Self made a lame attempt to write about coconuts for the Lasang Pinoy Food Blogging event (only two more days left to join!), but all she could think of was coconut ice cream. Last summer, for some reason, self found herself going absolutely ga-ga over coconut ice cream. All of June, July, and August, self went around sampling different brands. Determined to conduct the search in a scientific manner, self tried ice cream from Safeway, Trader Joe’s, and Whole Foods before finally deciding that the one from Trader Joe’s tasted most like the coconut sorbet of her childhood (Arce’s Buko Sorbet). Self thinks she’d better stay away from the coconut ice cream this summer. She would dread getting those muffin bellies.

Self read another fantastically gripping story by Princess Perry.

Just before it got really dark, self went outside to have another look at the remains of the bird. And there was a whole cloud of insects (not flies, not mosquitoes, not wasps) swarming around the plants. They were white? And small? But didn’t bite? She has no idea what they were. Gnats?

Stay tuned, dear blog readers, stay tuned.

Daily Horoscope & NYTBR 17 February 2008

Dear blog readers, today self’s horoscope is:

Throughout the day, waves of anger and joy and other tumultuous emotions will make you feel like you work in an Off-Broadway theater.

Okey-dokey!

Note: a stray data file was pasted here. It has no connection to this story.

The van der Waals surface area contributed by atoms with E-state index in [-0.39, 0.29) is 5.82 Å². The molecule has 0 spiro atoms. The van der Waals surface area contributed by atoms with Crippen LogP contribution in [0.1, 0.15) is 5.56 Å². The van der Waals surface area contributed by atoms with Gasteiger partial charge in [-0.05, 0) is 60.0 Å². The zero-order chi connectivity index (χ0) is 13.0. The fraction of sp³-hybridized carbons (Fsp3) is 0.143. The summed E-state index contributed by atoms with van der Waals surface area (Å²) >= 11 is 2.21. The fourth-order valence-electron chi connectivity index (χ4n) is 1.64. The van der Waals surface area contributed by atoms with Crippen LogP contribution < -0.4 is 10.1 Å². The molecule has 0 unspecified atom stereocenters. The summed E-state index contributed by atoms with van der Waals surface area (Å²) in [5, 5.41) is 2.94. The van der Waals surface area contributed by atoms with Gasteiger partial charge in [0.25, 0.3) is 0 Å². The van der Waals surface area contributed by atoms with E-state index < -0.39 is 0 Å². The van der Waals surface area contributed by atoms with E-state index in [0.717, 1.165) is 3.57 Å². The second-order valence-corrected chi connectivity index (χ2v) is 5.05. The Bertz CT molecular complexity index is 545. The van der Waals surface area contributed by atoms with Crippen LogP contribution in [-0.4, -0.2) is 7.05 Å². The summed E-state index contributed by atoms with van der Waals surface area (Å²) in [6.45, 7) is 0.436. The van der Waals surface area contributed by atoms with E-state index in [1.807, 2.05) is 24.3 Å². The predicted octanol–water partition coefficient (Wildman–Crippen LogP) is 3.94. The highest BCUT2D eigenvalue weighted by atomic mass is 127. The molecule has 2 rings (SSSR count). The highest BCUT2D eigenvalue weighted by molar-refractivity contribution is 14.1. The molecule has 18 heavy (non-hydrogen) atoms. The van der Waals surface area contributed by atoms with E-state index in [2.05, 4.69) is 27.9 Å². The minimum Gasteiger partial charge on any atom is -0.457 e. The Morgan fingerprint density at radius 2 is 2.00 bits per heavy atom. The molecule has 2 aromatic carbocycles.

This morning, digging through a huge pile of “stuff” overflowing the top drawer of her desk, self finally dredges up copies of Dearest Mum’s Bank of America statements. Not only does she uncover these, there are also Dearest Mum’s statements from each and every bank where she has an account. Dearest Mum sent these to self in a humongous pile last fall, so that when self marches smartly into Bank of America office in Burlingame (where Dearest Mum opened her account, because her best friend lives in Hillsborough, so she figured this particular branch is used to dealing with “classy” people like ourselves), self would have the wherewithal to show that: a) she is no fresh-off-the-boat immigrant; b) Dearest Mum has means, these two being the pieces of information Dearest Mum thinks are most vital to bringing her fraud case to a prompt resolution.

Ahhh, ahhh, of course, none of these have worked with implacable Bank of America officials. And just before self caves in and does what all of her uncles have been urging her to do since before Christmas (“Sue! This is America!”), she has decided to make one last-ditch effort to reach a Bank of America official. And this morning, before self can even say “Abracadabra,” there emerges a Filipina woman in B of A Customer Service.

And, once again, self finds herself spilling the whole sorry tale: the six charges from Landmark in one day; the further charges from Rustan’s Supermarket (apologies if all of this is beginning to sound extremeley burlesque-like, dear blog readers), all of these charges appearing while Dearest Mum was staying in Daly City with self’s aunt. And, by the way, let’s not even mention that if these charges from above-mentioned supermarket(s) were indeed legit, it would be akin to Dearest Mum having bought out entire contents of both supermarkets. Which, as we all know, is impossible. For Dearest Mum eats like a bird and has an absolute horror of gaining even one lb. over her “ideal weight” of 98 lbs.